Atelectasis is a complete or partial collapse of a lung or lobe of a lung which develops when the tiny air sacs (alveoli) within the lung become deflated. It is one of the most common breathing  complications after surgery. Atelectasis is also a possible complication of other respiratory problems, including cystic fibrosis, inhaled foreign objects, lung tumors, fluid in the lung, severe asthma and chest injuries.

Atelectasis can be serious because it reduces the amount of oxygen available to the body. The amount of lung tissue involved in atelectasis is variable, depending on the cause. Treatment depends on the cause and severity of the collapse. The signs and symptoms of atelectasis also vary.


There may be no obvious symptoms of atelectasis. However, some of them are:

  • Rapid, shallow breathing,
  • Difficulty breathing (dyspnea),
  • Coughing,
  • Low-grade fever.


Atelectasis may be caused by a blocked airway (obstructive) or by pressure from outside the lung (nonobstructive).

Almost all patients who undergo surgery have some atelectasis from anesthesia, which changes the dynamics of airflow in the lungs, the absorption of gases and pressures, all of which combine to cause some degree of collapse of the tiny air sacs (alveoli) in the lungs. It is particularly prominent after heart bypass surgery.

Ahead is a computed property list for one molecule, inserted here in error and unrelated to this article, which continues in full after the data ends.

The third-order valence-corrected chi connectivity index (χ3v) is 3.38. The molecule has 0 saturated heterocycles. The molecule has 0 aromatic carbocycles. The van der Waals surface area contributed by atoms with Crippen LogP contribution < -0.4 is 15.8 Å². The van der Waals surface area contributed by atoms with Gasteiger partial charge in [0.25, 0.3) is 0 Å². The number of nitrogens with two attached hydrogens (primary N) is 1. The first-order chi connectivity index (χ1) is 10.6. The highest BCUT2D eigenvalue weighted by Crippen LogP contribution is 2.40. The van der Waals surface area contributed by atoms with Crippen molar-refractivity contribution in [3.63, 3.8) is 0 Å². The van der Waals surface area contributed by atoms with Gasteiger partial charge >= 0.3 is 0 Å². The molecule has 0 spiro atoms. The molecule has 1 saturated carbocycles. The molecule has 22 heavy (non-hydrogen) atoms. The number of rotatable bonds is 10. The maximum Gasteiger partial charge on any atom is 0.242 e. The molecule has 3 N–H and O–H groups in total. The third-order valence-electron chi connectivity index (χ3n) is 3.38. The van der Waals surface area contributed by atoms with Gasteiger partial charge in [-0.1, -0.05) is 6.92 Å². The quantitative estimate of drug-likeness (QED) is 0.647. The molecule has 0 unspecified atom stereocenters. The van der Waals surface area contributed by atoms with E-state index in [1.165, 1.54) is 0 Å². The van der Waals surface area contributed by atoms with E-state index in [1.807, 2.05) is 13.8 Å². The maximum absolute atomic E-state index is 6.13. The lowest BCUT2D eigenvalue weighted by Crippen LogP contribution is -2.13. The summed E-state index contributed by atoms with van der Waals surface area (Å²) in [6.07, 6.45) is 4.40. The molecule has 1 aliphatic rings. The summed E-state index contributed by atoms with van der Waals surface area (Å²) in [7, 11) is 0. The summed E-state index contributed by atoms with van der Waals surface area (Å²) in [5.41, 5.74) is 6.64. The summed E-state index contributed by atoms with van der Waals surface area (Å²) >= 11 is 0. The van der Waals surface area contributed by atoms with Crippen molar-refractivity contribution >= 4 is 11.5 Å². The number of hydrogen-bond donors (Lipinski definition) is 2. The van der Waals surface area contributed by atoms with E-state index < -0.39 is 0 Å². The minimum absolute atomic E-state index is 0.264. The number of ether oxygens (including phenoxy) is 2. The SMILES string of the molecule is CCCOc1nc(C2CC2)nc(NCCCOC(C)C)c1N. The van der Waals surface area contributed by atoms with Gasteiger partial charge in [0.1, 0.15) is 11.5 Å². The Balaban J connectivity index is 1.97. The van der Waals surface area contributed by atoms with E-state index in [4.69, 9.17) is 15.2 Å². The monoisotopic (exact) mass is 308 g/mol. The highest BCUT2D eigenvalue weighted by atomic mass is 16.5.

Obstructive atelectasis may be caused by a blockage in the air passages (bronchial tubes) like a mucus plug, foreign body, narrowing of major airways from disease, tumor in a major airway or blood clot.

Possible causes of nonobstructive atelectasis include: injury, pleural effusion, pneumonia, pneumothorax, scarring of lung tissue and tumor.

Risk factors

Factors that increase the risk of atelectasis include:

  • Any condition that interferes with spontaneous coughing, yawning and sighing,
  • Premature birth, if the lungs aren't fully developed,
  • Impaired swallowing function, particularly in older adults — aspirating secretions into the lungs is a major source of infections,
  • Lung disease, such as asthma, bronchiectasis or cystic fibrosis,
  • Confinement to bed, with infrequent change of position,
  • Abdominal or chest surgery,
  • Recent general anesthesia,
  • Shallow breathing
  • Respiratory muscle weakness,
  • Age,
  • Obesity.


The following complications may result from atelectasis:

  • Low blood oxygen (hypoxemia),
  • Lung scarring,
  • Pneumonia,
  • Respiratory failure.


To decrease the risks of atelectasis :

  • Be careful with small objects and prevent providing a possibility for the children to swallow them,
  • Stop smoking,
  • Do deep-breathing exercises,
  • If you need to stay in bed, reposition yourself and make attempts to move and walk.